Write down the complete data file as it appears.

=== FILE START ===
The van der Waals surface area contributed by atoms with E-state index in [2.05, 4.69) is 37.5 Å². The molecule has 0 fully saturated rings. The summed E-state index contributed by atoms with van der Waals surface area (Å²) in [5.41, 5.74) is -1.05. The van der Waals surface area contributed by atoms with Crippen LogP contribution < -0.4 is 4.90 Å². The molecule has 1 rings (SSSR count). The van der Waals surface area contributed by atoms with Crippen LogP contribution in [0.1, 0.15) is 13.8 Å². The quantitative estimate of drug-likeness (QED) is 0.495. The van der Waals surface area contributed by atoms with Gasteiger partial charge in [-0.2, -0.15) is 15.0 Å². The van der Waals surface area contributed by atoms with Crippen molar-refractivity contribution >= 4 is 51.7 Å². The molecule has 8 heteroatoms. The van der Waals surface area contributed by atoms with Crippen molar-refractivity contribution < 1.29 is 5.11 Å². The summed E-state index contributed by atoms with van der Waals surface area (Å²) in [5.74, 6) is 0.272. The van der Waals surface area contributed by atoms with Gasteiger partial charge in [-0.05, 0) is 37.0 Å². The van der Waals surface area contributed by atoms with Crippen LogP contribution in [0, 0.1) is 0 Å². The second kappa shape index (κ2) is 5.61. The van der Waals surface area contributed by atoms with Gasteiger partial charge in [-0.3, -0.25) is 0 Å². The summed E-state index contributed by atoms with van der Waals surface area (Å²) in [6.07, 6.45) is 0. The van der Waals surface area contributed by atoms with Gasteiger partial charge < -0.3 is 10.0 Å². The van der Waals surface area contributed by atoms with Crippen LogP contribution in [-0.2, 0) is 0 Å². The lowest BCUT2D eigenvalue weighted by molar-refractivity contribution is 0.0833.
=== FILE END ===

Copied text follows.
The van der Waals surface area contributed by atoms with E-state index in [2.05, 4.69) is 37.5 Å². The molecule has 0 fully saturated rings. The summed E-state index contributed by atoms with van der Waals surface area (Å²) in [5.41, 5.74) is -1.05. The van der Waals surface area contributed by atoms with Crippen LogP contribution < -0.4 is 4.90 Å². The molecule has 1 rings (SSSR count). The van der Waals surface area contributed by atoms with Crippen LogP contribution in [0.1, 0.15) is 13.8 Å². The quantitative estimate of drug-likeness (QED) is 0.495. The van der Waals surface area contributed by atoms with Gasteiger partial charge in [-0.2, -0.15) is 15.0 Å². The van der Waals surface area contributed by atoms with Crippen molar-refractivity contribution >= 4 is 51.7 Å². The molecule has 8 heteroatoms. The van der Waals surface area contributed by atoms with Crippen molar-refractivity contribution < 1.29 is 5.11 Å². The summed E-state index contributed by atoms with van der Waals surface area (Å²) in [5.74, 6) is 0.272. The van der Waals surface area contributed by atoms with Gasteiger partial charge in [-0.05, 0) is 37.0 Å². The van der Waals surface area contributed by atoms with Crippen LogP contribution in [0, 0.1) is 0 Å². The second kappa shape index (κ2) is 5.61. The van der Waals surface area contributed by atoms with Gasteiger partial charge in [-0.3, -0.25) is 0 Å². The summed E-state index contributed by atoms with van der Waals surface area (Å²) in [6.07, 6.45) is 0. The van der Waals surface area contributed by atoms with Gasteiger partial charge < -0.3 is 10.0 Å². The van der Waals surface area contributed by atoms with Crippen LogP contribution in [-0.2, 0) is 0 Å². The lowest BCUT2D eigenvalue weighted by molar-refractivity contribution is 0.0833.